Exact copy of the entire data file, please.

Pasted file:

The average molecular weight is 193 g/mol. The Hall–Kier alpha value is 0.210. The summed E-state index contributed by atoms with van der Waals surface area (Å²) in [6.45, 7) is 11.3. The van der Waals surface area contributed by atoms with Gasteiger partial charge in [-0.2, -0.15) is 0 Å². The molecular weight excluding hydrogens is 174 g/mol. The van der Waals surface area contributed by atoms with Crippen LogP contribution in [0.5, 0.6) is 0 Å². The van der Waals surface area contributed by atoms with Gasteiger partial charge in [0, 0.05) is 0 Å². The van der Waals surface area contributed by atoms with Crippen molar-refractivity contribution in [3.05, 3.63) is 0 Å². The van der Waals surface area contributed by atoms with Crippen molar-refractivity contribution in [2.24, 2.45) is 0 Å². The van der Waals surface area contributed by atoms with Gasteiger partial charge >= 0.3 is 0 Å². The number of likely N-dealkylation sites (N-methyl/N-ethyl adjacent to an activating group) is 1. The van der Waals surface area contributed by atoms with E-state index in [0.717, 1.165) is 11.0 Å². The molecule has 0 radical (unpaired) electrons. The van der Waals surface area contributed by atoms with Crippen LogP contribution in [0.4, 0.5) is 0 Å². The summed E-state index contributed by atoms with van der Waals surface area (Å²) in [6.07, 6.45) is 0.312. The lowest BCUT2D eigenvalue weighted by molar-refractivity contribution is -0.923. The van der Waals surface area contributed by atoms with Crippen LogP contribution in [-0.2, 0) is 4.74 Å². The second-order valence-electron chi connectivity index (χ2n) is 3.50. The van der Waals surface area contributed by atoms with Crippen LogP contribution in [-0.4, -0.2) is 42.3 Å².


The average molecular weight is 193 g/mol. The Hall–Kier alpha value is 0.210. The summed E-state index contributed by atoms with van der Waals surface area (Å²) in [6.45, 7) is 11.3. The van der Waals surface area contributed by atoms with Gasteiger partial charge in [-0.2, -0.15) is 0 Å². The molecular weight excluding hydrogens is 174 g/mol. The van der Waals surface area contributed by atoms with Crippen LogP contribution in [0.5, 0.6) is 0 Å². The van der Waals surface area contributed by atoms with Gasteiger partial charge in [0, 0.05) is 0 Å². The van der Waals surface area contributed by atoms with Crippen molar-refractivity contribution in [3.05, 3.63) is 0 Å². The van der Waals surface area contributed by atoms with Crippen molar-refractivity contribution in [2.24, 2.45) is 0 Å². The van der Waals surface area contributed by atoms with Gasteiger partial charge >= 0.3 is 0 Å². The number of likely N-dealkylation sites (N-methyl/N-ethyl adjacent to an activating group) is 1. The van der Waals surface area contributed by atoms with E-state index in [0.717, 1.165) is 11.0 Å². The molecule has 0 radical (unpaired) electrons. The van der Waals surface area contributed by atoms with Crippen LogP contribution in [0.4, 0.5) is 0 Å². The summed E-state index contributed by atoms with van der Waals surface area (Å²) in [6.07, 6.45) is 0.312. The lowest BCUT2D eigenvalue weighted by molar-refractivity contribution is -0.923. The van der Waals surface area contributed by atoms with Crippen LogP contribution in [-0.2, 0) is 4.74 Å². The second-order valence-electron chi connectivity index (χ2n) is 3.50. The van der Waals surface area contributed by atoms with Crippen LogP contribution in [-0.4, -0.2) is 42.3 Å².